Based on Will McIntosh’s Hugo Award winning short story, ‘Bridesicles,’ Love Minus Eighty is set years in the future where cryogenics and life extension technology have reached the point that the only thing standing in the way of death is money. For the particularly beautiful and female, dying young means ending up in cryogenic dating farms where the creepiest rich men briefly resurrect them to determine how depraved they’ll be in exchange for another chance at life. It’s a horrific idea driven home by the character of Mira, who throughout the novel is killed and awakened untold times by curious ‘Johns’ (for lack of a better words). McIntosh calls these trapped souls bridesicles.
“. . . you’re at minus eighty degrees, thanks to your insurance, but full revival, especially when it involves extensive injury, is terribly costly. That’s where the dating services comes in–”
“I have a sister,” she interrupted. “Lynn.” Her jawed move so stiffly.
“Yes, a twin sister. Now, that would be interesting.” The man grinned, his eyebrows raised.
Into this horrifying milieu McIntosh gives us Rob, a materialistic boy-toy to a cyber-celebrity. After getting dumped during a broadcast, he accidentally kills a jogger who ends up a bridesicle (although only barely. . . Winter is a mere 8.6). Ridden with guilt he sells everything to visit her, seeking her forgiveness. There’s also Veronika, a dating coach who never seems to find time to date, and the aforementioned Mira, a gay woman accidentally placed in the heterosexual dating center near its inception. Rob, Veronika, Mira, and a host of other characters soon become caught up in finding a way to end the bridesicle program, while trying desperately to carve out some happiness for themselves.
Before looking at why Love Minus Eighty works so beautifully as a narrative, I want to talk a little bit about it as science fiction. More than that, I want to talk about why it’s significant science fiction. McIntosh extrapolates the online culture of today, projecting it forward to a future where skintight ‘systems’ worn on the body allow for unfettered access to cyberspace. So wired, anyone can allow others to observe them at all times, or some of the time, or none of the time, and anyone can ‘appear’ electronically anywhere that’s publicly accessible. Veronika (and her best friend Nathan) are online love coaches, customizing profiles to aid clients in attracting partners, as well as functional Cyrano de Bergeracs during dates. It’s a fascinating, and often disturbing, look at where things like Match.com, Facebook, eHarmony, and Tinder might take us. McIntosh seems to argue no where good.
Beyond the human interactions, Love Minus Eighty focuses on one of the oldest science fictional MacGuffins — cryonics. From Demolition Man (1993), to Captain America, to H.P. Lovecraft’s Cool Air, to Robert Heinlein’s The Door Into Summer, to Lois McMaster-Bujold’s Cryoburn, freezing humans at the moment of death to hedge against some future technology has been around since the beginning of speculative fiction. McIntosh doesn’t delve deeply into the technology, but presents one of the most likely scenarios for cryonics I’ve ever read. Namely, that freezing humans and then reviving them is likely to never be an economical solution. Storing bodies will always be a challenge, and society would struggle to handle a doubled life span for all of humanity. Instead, the cryonics of Love Minus Eighty are a luxury of the super-rich, or corporate entities who cannot allow their brightest minds to die. The end result is a future that seems entirely plausible when compared to today.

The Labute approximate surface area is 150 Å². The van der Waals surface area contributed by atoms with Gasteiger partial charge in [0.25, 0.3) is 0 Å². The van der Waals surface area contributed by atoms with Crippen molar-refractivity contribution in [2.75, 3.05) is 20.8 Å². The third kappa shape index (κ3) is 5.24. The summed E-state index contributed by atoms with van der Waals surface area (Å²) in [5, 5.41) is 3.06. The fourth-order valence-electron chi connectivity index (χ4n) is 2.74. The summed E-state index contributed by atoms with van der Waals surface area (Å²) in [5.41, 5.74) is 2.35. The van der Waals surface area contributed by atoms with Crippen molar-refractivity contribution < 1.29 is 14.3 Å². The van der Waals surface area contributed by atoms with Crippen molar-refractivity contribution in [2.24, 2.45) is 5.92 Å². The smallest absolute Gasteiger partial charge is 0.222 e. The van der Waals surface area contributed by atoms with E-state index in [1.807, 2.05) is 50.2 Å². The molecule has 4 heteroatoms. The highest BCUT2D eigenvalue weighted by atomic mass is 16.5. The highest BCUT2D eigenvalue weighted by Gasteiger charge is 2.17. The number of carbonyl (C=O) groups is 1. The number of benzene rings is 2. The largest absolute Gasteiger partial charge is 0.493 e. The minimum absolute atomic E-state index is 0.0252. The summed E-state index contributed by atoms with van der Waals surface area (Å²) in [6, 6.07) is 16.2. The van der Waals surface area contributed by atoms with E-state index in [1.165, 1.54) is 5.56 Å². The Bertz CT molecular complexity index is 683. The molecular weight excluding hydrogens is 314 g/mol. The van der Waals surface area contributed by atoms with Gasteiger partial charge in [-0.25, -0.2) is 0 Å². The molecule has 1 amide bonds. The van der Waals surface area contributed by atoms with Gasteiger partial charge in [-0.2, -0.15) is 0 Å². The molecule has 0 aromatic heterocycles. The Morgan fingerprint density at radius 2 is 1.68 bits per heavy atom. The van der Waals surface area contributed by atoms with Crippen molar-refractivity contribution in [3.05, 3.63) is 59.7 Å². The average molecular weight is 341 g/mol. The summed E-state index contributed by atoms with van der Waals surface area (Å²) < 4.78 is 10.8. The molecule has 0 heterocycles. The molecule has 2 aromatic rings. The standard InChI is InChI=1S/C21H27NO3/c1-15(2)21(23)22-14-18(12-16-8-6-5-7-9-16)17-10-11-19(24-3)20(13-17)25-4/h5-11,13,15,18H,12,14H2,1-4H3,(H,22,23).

The result isn’t just an interesting science fictional discussion, but a larger discussion on the nature of love […] This is a novel everyone should read.
As a narrative, McIntosh weaves three distinct stories together. Cannibalized from his short story Bridesicles is Mira. She’s the symbol of the injustice in a system that exploits the death of beautiful women. While Mira is rarely the focus of the narrative, she’s the point around which all the other points of view coalesce. Rob, in his guilt over Winter’s death, must find ways to continue to visit her, working his fingers to the bone to pay the fee for a ‘date’ with a bridesicle. His arc is one of redemption, clawing back in to some semblance of grace after killing a woman in a drunken fugue. And Veronika who quests to find companionship and meaning in a world that’s anathema to physical contact. At first blush these three people have nothing in common. It leaves the reader to absorb something akin to three separate novellas. If that sounds off-putting, it shouldn’t as McIntosh never allows any of his points of view to be anything less that utterly compelling. He made me feel Rob’s guilt, Veronika’s effacing, and Mira’s despair.
How these disparate stories connect is where Love Minus Eighty succeeds, subtly bringing together the points of view into one coherent commentary on a possible future. The result isn’t just an interesting science fictional discussion, but a larger discussion on the nature of love, how it can make us better than we are, and how corrupted we can become in search of it. Will McIntosh, in three short years, has become one of the best writers in the field. His novels are what science fiction is all about, using the future to extrapolate about now. This is a novel everyone should read.